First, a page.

As the leading private sector partner, we saw an opportunity to bring our business mindset to the challenge of sustainability to ensure that these lifesaving programs continue. For example, we supported the development of two dozen mothers’ shelters in Zambia. These residences are located near health facilities where women can stay during the late stages of pregnancy, childbirth and the immediate postpartum period to overcome distance barriers that women often confront in accessing quality maternity care. We supported projects that trained community members in entrepreneurship, business management and financial literacy, building local capacity to operate the shelters in a financially sustainable way. Today, half the cost of these shelters is covered through a diverse and creative range of income-generating activities, like mill grinding and goat rearing. Even the women staying there participate in activities like gardening to contribute to the shelters’ operations.

Invest in evidence

Photo credit: ZCAHRD/Boston University
Another insight from the SMGL partnership is the importance of investing in generating evidence, which is critical for learning and course-correction. SMGL – through the CDC – conducted a rigorous baseline assessment of maternal and newborn mortality at the beginning of the partnership so we could track progress along the way and make sure our efforts were actually saving lives.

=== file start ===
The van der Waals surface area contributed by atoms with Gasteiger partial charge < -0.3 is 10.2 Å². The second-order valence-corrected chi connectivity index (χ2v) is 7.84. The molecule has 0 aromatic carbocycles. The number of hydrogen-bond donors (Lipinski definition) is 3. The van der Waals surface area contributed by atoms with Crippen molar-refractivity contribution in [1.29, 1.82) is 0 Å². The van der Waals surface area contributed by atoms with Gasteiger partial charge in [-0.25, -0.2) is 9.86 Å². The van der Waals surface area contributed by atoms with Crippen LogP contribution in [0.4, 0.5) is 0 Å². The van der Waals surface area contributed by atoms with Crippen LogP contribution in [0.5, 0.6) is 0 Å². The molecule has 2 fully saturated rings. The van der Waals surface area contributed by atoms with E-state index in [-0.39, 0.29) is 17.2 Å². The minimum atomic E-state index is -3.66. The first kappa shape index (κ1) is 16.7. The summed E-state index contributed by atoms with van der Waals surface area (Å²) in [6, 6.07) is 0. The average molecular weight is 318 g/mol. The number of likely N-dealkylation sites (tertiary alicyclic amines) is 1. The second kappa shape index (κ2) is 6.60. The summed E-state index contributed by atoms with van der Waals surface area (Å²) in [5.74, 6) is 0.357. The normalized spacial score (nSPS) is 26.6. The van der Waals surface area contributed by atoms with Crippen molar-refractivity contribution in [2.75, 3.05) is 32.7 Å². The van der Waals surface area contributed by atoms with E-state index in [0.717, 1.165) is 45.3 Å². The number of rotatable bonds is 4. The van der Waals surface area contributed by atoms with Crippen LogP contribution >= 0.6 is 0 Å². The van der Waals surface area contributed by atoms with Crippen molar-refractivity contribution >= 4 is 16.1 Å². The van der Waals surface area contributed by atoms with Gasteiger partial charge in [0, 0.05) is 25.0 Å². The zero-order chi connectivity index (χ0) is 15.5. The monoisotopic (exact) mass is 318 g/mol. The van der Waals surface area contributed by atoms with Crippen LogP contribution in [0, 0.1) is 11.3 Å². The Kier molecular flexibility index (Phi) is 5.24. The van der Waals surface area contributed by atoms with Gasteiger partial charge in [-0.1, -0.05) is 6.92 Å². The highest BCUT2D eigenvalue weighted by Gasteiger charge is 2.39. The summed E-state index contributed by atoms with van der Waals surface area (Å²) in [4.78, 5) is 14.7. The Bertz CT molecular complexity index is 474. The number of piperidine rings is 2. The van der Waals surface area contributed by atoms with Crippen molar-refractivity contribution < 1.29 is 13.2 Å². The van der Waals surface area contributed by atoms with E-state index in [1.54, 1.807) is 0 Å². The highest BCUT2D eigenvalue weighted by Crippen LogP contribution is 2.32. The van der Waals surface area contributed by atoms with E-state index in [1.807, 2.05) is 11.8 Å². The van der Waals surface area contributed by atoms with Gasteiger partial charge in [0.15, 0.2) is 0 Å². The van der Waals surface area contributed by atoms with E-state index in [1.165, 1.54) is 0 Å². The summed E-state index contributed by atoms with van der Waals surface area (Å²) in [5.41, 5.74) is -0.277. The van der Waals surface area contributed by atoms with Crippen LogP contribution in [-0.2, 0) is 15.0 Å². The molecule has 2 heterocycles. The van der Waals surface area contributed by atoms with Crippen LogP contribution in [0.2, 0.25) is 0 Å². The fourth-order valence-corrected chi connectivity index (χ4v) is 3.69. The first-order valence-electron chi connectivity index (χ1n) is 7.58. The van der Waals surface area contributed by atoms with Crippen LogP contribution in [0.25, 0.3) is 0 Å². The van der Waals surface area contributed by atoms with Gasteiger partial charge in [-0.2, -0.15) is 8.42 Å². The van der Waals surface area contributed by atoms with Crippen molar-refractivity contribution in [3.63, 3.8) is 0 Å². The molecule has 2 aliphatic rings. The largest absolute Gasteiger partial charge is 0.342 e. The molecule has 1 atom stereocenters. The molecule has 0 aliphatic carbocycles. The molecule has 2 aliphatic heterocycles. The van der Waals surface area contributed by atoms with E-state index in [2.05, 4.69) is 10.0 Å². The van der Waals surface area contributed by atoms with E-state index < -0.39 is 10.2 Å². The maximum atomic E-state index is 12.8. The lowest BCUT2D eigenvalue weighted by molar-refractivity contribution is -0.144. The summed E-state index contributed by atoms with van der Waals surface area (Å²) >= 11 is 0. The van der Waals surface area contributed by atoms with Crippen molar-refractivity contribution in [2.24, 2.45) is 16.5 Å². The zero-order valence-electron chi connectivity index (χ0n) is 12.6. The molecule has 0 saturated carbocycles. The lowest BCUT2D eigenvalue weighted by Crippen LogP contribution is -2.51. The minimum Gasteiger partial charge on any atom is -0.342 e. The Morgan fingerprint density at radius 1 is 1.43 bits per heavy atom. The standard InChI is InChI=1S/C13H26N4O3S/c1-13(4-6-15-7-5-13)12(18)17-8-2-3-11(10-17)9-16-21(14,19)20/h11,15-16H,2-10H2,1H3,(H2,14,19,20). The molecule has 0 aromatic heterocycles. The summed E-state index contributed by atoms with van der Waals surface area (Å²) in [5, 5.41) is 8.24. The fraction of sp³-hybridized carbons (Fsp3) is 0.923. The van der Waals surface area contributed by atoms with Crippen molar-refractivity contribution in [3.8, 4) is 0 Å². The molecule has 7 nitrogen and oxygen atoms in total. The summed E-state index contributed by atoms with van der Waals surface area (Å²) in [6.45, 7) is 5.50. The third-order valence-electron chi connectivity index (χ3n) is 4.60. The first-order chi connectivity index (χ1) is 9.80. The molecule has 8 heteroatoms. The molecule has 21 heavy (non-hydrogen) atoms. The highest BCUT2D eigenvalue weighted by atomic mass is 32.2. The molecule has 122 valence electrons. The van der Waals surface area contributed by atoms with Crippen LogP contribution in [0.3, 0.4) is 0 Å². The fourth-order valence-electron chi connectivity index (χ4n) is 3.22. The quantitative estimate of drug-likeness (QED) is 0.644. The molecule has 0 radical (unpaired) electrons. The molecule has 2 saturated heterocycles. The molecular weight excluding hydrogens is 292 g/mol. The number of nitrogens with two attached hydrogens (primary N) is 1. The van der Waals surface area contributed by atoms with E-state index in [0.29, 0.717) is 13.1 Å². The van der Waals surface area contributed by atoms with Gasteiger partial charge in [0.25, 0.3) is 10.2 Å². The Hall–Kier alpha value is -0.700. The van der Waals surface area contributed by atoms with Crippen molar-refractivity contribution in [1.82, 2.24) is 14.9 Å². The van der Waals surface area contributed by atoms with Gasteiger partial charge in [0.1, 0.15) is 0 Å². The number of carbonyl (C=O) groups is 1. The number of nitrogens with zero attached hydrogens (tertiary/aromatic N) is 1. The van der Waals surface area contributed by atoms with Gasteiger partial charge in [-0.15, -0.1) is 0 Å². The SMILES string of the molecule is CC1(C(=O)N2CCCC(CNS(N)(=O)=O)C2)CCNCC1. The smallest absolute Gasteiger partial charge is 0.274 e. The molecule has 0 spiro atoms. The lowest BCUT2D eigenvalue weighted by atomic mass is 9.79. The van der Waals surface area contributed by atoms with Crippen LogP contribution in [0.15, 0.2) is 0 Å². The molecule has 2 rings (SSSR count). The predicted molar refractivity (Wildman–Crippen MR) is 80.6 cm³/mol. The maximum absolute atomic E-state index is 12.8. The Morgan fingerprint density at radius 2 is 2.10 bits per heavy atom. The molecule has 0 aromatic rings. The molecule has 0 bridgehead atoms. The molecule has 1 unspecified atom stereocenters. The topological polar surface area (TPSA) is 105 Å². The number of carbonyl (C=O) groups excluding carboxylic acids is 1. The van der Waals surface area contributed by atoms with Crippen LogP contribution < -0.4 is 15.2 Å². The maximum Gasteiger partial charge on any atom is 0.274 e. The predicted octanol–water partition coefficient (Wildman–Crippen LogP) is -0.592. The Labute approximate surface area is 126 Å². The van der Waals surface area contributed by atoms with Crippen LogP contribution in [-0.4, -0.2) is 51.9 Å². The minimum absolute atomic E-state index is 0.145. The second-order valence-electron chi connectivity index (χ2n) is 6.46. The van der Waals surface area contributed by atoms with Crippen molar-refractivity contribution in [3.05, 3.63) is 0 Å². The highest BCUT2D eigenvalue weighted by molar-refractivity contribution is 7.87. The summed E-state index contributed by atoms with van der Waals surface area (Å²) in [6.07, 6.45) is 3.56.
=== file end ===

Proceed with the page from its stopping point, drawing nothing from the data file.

And now, SMGL is one of the first large-scale initiatives for which we have population-level impact data and an analysis of progress over time.

Data-informed solutions are a cornerstone of for Mothers. For example, evidence generated through SMGL proved to us that we need to break down silos between public and private maternity care and look at the total health care market. Today, we are applying this broader approach in our programs in Nigeria as well as in India and other countries.

Partner for scale
SMGL’s success shows the power of a broad coalition in providing the resources needed to achieve scale, especially when it comes to major infrastructure investments that are not otherwise possible.

At the same time, SMGL is an important example of effective stewardship of resources. The partnership was able to combine public and private support and unleash new capital to address a persistent global health challenge.

Based on our experience, for Mothers has joined additional partnerships with USAID and others that focus on innovative financing of maternal health solutions to encourage and reward results and sustainability – for example, the Global Financing Facility to close the funding gap for maternal and child health and the Utkrisht Impact Bond to improve quality maternity care in India.